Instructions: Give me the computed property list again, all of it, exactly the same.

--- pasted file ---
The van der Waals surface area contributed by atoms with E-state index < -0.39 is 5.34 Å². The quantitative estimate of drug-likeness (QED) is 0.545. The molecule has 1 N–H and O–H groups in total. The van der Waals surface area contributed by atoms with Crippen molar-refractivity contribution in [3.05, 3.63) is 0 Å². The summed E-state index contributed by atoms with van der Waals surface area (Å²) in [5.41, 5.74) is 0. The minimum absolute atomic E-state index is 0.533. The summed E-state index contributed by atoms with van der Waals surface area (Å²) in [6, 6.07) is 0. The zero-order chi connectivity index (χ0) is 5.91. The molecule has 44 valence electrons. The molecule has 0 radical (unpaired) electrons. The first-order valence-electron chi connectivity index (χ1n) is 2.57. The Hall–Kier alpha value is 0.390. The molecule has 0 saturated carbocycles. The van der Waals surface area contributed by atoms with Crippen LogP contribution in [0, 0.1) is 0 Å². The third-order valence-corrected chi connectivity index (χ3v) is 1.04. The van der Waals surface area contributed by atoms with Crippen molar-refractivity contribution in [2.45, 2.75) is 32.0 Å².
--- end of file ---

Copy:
The van der Waals surface area contributed by atoms with E-state index < -0.39 is 5.34 Å². The quantitative estimate of drug-likeness (QED) is 0.545. The molecule has 1 N–H and O–H groups in total. The van der Waals surface area contributed by atoms with Crippen molar-refractivity contribution in [3.05, 3.63) is 0 Å². The summed E-state index contributed by atoms with van der Waals surface area (Å²) in [5.41, 5.74) is 0. The minimum absolute atomic E-state index is 0.533. The summed E-state index contributed by atoms with van der Waals surface area (Å²) in [6, 6.07) is 0. The zero-order chi connectivity index (χ0) is 5.91. The molecule has 44 valence electrons. The molecule has 0 radical (unpaired) electrons. The first-order valence-electron chi connectivity index (χ1n) is 2.57. The Hall–Kier alpha value is 0.390. The molecule has 0 saturated carbocycles. The van der Waals surface area contributed by atoms with Crippen LogP contribution in [0, 0.1) is 0 Å². The third-order valence-corrected chi connectivity index (χ3v) is 1.04. The van der Waals surface area contributed by atoms with Crippen molar-refractivity contribution in [2.45, 2.75) is 32.0 Å².